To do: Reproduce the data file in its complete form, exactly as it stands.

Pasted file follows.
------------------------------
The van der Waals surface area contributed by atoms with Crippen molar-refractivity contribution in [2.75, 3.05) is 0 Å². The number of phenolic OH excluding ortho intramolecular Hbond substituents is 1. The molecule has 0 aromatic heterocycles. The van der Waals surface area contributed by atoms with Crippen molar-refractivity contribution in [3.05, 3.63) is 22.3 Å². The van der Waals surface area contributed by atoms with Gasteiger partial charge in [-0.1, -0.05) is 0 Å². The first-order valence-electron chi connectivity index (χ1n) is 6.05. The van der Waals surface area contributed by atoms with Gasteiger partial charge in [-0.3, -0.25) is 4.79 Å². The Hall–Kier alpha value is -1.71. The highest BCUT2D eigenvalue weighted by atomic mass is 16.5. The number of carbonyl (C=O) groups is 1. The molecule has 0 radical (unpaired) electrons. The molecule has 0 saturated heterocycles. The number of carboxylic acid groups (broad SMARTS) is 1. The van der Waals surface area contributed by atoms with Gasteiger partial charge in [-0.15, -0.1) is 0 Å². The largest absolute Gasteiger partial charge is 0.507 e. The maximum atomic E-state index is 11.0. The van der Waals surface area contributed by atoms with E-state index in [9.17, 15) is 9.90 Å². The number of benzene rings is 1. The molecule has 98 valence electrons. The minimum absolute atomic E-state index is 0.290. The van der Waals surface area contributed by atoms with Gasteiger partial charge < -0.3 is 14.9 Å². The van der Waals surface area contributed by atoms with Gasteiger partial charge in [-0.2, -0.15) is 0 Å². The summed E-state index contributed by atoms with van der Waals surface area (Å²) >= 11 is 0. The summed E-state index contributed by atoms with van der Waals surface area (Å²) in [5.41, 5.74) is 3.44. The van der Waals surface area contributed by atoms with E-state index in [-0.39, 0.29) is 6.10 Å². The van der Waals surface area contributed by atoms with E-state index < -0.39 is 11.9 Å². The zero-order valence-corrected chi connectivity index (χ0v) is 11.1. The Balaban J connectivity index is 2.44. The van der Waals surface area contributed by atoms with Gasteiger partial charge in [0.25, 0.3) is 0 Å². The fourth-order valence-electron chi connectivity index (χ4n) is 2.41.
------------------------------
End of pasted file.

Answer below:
The van der Waals surface area contributed by atoms with Crippen molar-refractivity contribution in [2.75, 3.05) is 0 Å². The number of phenolic OH excluding ortho intramolecular Hbond substituents is 1. The molecule has 0 aromatic heterocycles. The van der Waals surface area contributed by atoms with Crippen molar-refractivity contribution in [3.05, 3.63) is 22.3 Å². The van der Waals surface area contributed by atoms with Gasteiger partial charge in [-0.1, -0.05) is 0 Å². The first-order valence-electron chi connectivity index (χ1n) is 6.05. The van der Waals surface area contributed by atoms with Gasteiger partial charge in [-0.3, -0.25) is 4.79 Å². The Hall–Kier alpha value is -1.71. The highest BCUT2D eigenvalue weighted by atomic mass is 16.5. The number of carbonyl (C=O) groups is 1. The molecule has 0 radical (unpaired) electrons. The molecule has 0 saturated heterocycles. The number of carboxylic acid groups (broad SMARTS) is 1. The van der Waals surface area contributed by atoms with Gasteiger partial charge in [-0.15, -0.1) is 0 Å². The largest absolute Gasteiger partial charge is 0.507 e. The maximum atomic E-state index is 11.0. The van der Waals surface area contributed by atoms with E-state index in [9.17, 15) is 9.90 Å². The number of benzene rings is 1. The molecule has 98 valence electrons. The minimum absolute atomic E-state index is 0.290. The van der Waals surface area contributed by atoms with Gasteiger partial charge < -0.3 is 14.9 Å². The van der Waals surface area contributed by atoms with Gasteiger partial charge in [-0.2, -0.15) is 0 Å². The summed E-state index contributed by atoms with van der Waals surface area (Å²) >= 11 is 0. The summed E-state index contributed by atoms with van der Waals surface area (Å²) in [5.41, 5.74) is 3.44. The van der Waals surface area contributed by atoms with E-state index in [-0.39, 0.29) is 6.10 Å². The van der Waals surface area contributed by atoms with E-state index < -0.39 is 11.9 Å². The zero-order valence-corrected chi connectivity index (χ0v) is 11.1. The Balaban J connectivity index is 2.44. The van der Waals surface area contributed by atoms with Gasteiger partial charge in [0.25, 0.3) is 0 Å². The fourth-order valence-electron chi connectivity index (χ4n) is 2.41.